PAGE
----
On heels of Zika, yellow fever may be the new health threat

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The long-dormant disease is coming to life in Africa

U.S. health officials are still ramping up their efforts to combat an expected Zika virus outbreak this summer, but maybe there's another potential threat that should be on their radar screens as well.

Two Georgetown University professors say the outbreak of yellow fever around the world, which so far has spread without much notice, is becoming the world's newest health emergency.

Daniel Lucey and Lawrence O. Gostin, of the O’Neill Institute for National and Global Health Law at Georgetown, say the World Health Organization (WHO) needs to act quickly. In fact, the doctor and lawyer team argue that the WHO needs a standing committee to deal with emerging health emergencies.

Destructive history

You'll be forgiven if you aren't that familiar with yellow fever. But people in the late 19th and early 20th centuries certainly were. Like Zika, yellow fever is spread by infected mosquitoes.

Thought to have originated in Africa, yellow fever, an influenza-like desease, was common in tropical areas for years. In the U.S., the city of New Orleans was devastated by yellow fever epidemics in the 19th century. It famously killed many workers constructing the Panama Canal in the early 20th century.

After a vaccine was developed in the 1930s, yellow fever was mostly eliminated throughout the world. Now, however, it's back.

Angola hard hit

In a JAMA article published this week, Lucey and Gostin say the latest outbreak first surfaced in early January and is spreading quickly in Angola. They say as of April, Angola had documented over 2,000 cases that had caused 258 deaths.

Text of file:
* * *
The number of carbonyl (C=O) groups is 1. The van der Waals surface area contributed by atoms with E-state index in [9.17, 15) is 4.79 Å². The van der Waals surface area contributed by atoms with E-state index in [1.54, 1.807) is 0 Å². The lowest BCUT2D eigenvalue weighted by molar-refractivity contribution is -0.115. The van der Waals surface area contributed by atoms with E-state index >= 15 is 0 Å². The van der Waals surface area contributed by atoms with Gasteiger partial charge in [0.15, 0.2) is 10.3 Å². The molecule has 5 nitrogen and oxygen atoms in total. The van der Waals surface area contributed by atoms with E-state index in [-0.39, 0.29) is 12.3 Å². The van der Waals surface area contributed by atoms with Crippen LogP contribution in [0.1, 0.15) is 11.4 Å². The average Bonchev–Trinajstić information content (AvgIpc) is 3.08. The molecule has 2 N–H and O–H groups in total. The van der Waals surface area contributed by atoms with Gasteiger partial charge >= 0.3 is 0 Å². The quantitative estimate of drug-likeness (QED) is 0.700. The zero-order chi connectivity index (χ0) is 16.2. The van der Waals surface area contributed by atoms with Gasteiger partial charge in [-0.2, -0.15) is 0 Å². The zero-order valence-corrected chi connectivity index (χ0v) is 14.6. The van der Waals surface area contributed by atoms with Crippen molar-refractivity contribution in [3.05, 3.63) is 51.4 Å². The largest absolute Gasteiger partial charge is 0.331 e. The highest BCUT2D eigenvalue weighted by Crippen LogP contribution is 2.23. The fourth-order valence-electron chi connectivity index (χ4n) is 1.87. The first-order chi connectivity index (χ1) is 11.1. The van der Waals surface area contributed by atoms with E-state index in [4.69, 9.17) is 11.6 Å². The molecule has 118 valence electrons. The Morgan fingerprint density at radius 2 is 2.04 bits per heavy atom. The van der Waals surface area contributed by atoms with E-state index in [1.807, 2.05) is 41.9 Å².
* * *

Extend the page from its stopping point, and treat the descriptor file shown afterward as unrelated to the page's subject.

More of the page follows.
The Pan American Health Organization (PAHO) brought attention to the epidemic by issuing an alert in Latin America, which is still battling the Aedes aegypti mosquito vector, still busy transmitting Zika and dengue viruses.

The professors say vaccines remain in short supply, which could aggravate the crisis. Vaccine demands are escalating everywhere in Africa. In Kenya, there are plans to vaccinate two million people.

“The complexities and apparent increased frequency of emerging infectious disease threats, and the catastrophic consequences of delays in the international response, make it no longer tenable to place sole responsibility and authority with the Director-General to convene currently ad hoc emergency committees,” Lucey and Gostin write.

According to the latest guidance from the Centers for Disease Control and Prevention (CDC), yellow fever is “a very rare cause of illness” in U.S. travelers. The CDC notes there is no specific treatment for yellow fever. For those at risk, it urges the use of insect repellent, wearing protective clothing, and getting vaccinated.

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